Clever Clothes


Written by Tshepo Mokoena
23 Sunday 23rd October 2011

Main image: Rainbow Winters S/S 11

Silly String for Clothes

I figured we should kick things off with one of the more ambitious and alternately rather hilarious forays into techy fashion: Dr Manel Torres' spray-on clothes. Where once the phrase 'spray-on' was only the domain of people making fun of/expressing disdain at the prevalance of super-skinny jeans cropping up all over the damn place, this fashion designer and Imperial College academic has interpreted the idea quite literally. And he's pulled it off, too.

Dr Torres' spray-on clothing in action

Creating a cotton polymer solution that shoots out of his canisters in a sort of silly string-like manner, Torres has the proud title of being the first designer to ever successfully execute a reusable spray-on fabric. His prototype can be worn, washed and worn again. More than that, it can also be dissolved in a specific solution and reformed into another garment too. Now, it's apparently pretty icy when first applied, but quickly dries to the weird semi-woven looking garments that we can see in this video. Luckily for us and all those with a love for aesthetically-pleasing fashion, he seems more keen to push the idea into the frontiers of medicine and more useful fabric coating. To be fair, I'd probably rather have a bandage than skin-tight top that looked like that, so I support his direction.

Dress of the Rising Sun

Rainbow Winters A/W11

Designer and theatre enthusiast Amy Winters channels her love for the unusual and reactive into her work for Rainbow Winters: a brand whose clothes transform according to light, sound and liquid. The head designer has made it part of her remit to put together collections that are both interesting to the eye, and somehow tech-savvy too. Case in point, her dresses that react to sound waves and bass. Wearing one of these in the club will make it first of all light up under any UV light, then have its pattern and print pulsate in time to the music playing. Winters is a Central St Martin's graduate, who initially worked on that Clubbing Couture collection of 2009 with fellow fashion school student, Kesniya Zagodornyuk. Though I can't say I've personally seen someone hit a dancefloor wearing one of these pieces, I'm assuming it's initially intriguing then perhaps a little distracting/hilarious.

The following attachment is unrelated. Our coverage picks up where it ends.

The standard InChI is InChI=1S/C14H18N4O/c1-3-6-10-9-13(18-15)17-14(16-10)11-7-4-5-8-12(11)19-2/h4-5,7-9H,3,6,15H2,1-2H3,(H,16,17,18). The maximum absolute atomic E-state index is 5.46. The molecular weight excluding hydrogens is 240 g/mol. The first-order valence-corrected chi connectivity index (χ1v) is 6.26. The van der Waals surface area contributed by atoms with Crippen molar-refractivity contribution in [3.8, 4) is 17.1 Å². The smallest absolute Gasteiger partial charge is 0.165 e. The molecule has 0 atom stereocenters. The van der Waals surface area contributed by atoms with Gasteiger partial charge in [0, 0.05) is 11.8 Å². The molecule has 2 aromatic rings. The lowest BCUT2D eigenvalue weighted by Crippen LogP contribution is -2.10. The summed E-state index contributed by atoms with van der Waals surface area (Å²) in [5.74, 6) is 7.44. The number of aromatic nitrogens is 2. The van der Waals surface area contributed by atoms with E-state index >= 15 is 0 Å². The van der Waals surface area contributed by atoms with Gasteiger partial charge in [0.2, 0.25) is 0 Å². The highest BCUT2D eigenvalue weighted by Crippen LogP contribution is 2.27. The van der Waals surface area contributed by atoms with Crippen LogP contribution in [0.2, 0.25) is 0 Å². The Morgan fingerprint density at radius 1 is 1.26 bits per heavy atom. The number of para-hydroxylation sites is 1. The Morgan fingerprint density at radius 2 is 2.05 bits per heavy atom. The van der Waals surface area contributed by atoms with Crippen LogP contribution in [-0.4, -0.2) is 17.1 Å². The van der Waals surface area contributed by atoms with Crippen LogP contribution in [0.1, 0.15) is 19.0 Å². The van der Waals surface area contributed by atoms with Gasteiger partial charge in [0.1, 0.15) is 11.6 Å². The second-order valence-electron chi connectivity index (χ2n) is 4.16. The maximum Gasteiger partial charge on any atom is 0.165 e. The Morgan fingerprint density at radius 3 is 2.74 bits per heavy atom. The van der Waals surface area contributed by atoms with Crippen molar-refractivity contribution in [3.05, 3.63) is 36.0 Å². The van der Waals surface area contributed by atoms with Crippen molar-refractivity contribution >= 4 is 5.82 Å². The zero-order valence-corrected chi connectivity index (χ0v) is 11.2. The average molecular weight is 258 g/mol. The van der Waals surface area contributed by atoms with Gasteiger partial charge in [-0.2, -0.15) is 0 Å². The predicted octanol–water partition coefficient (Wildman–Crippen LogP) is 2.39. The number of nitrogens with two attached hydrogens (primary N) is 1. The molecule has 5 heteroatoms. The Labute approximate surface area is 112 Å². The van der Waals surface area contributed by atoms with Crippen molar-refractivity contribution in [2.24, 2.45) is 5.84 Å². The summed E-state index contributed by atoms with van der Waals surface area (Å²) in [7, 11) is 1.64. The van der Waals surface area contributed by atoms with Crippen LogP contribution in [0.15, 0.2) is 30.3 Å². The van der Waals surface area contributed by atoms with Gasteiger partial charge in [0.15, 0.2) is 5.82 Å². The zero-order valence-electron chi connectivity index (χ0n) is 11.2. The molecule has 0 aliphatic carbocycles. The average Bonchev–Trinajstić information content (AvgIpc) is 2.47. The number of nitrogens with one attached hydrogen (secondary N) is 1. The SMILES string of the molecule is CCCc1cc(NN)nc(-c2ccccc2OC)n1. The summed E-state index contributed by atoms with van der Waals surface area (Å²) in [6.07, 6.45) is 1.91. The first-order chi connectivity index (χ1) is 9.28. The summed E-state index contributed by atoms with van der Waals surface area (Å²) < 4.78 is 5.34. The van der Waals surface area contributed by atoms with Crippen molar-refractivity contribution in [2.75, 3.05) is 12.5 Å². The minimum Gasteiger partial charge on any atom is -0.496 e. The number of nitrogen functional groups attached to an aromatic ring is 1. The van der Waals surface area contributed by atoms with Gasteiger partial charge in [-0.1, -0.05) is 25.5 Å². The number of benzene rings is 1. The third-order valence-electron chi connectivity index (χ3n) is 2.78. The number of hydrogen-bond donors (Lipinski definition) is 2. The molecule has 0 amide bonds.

Branching out on her own now, Winters is expanding her use of smart textiles. Her pieces not only interact with sound and artificial light but are also 'activated' by sunlight. In her watercolour-inspired ranges for spring/summer 2011 and 2012 she's handled fabric that changes colour according to the amount of sunshine it absorbs. What may start off as a plain white structured top bleeds into shades of green and pink. Some of her designs also appear to dye themselves when dampened with water. So I guess if it's a rainy day out, fans of her work get to wear two different outfits in a day; once her Rainforest Dress gets hit by stray droplets it changes colour from white to soft pastel shades of pink and blue. (Ed - isn't that a bit like wearing a pregnancy test?) Not perhaps the most practical on a cold winter's day, but one way to make the most of England's showers.

Style-Conscious Conveniences

The Raincatch coat demo

An odd sense of practicality can also factor into the design of intelligent garments. If you'd rather protect yourself from the rain, then this Raincatch raincoat could be the one for you. It's not only an actual raincoat but one that keeps you hydrated by filtering the rain dripping down your arms into a refreshing drink to trickle down your throat. Yes, there are some messy-loking tubes running all over the outside of the mac but that's a small sacrifice to make for having your own private and mobile water fountain, isn't it?

If you're after more of a calming experience, designer and researcher Dr Jenny Tillotson's come up with a dress that aims to mimic our circulation systems by pumping certain chemicals and oils around its fabric. The result is a nice cooling spritz of peppermint, camomile or whichever scent would apparently best lift a person's mood. Tillotson's also in the process of releasing a jewellery line that does the same. The next step would be for creepy dating companies to try and get the pieces to spray little doses of whichever scents are meant to make other people want to have sex with you or something.

Last in line come the variety of sportswear designs that monitor your progress when training for a marathon. Unsurprisingly Nike are pushing (and likely funding) this research as far as running shoes are concerned. They've collaborated with Apple to develop a trainer that pretty much tells you how far you've run, how many calories you've burned and how close you are to your running goals. It doesn't seem to tell you that just running is generally fine, but that would work against the marketing. Merino shirts from Twisted Citrus do the same, sending your vitals over to your laptop and even posting them on Facebook (if that's the sort of status update you're after).

Seen any other smart clothes on your voyages around the net? Tell us here.

Don't Panic attempt to credit photographers and content owners wherever possible, however due to the sheer size and nature of the internet this is sometimes impractical or impossible. If you see any images on our site which you believe belong to yourself or another and we have incorrectly used it please let us know at and we will respond asap.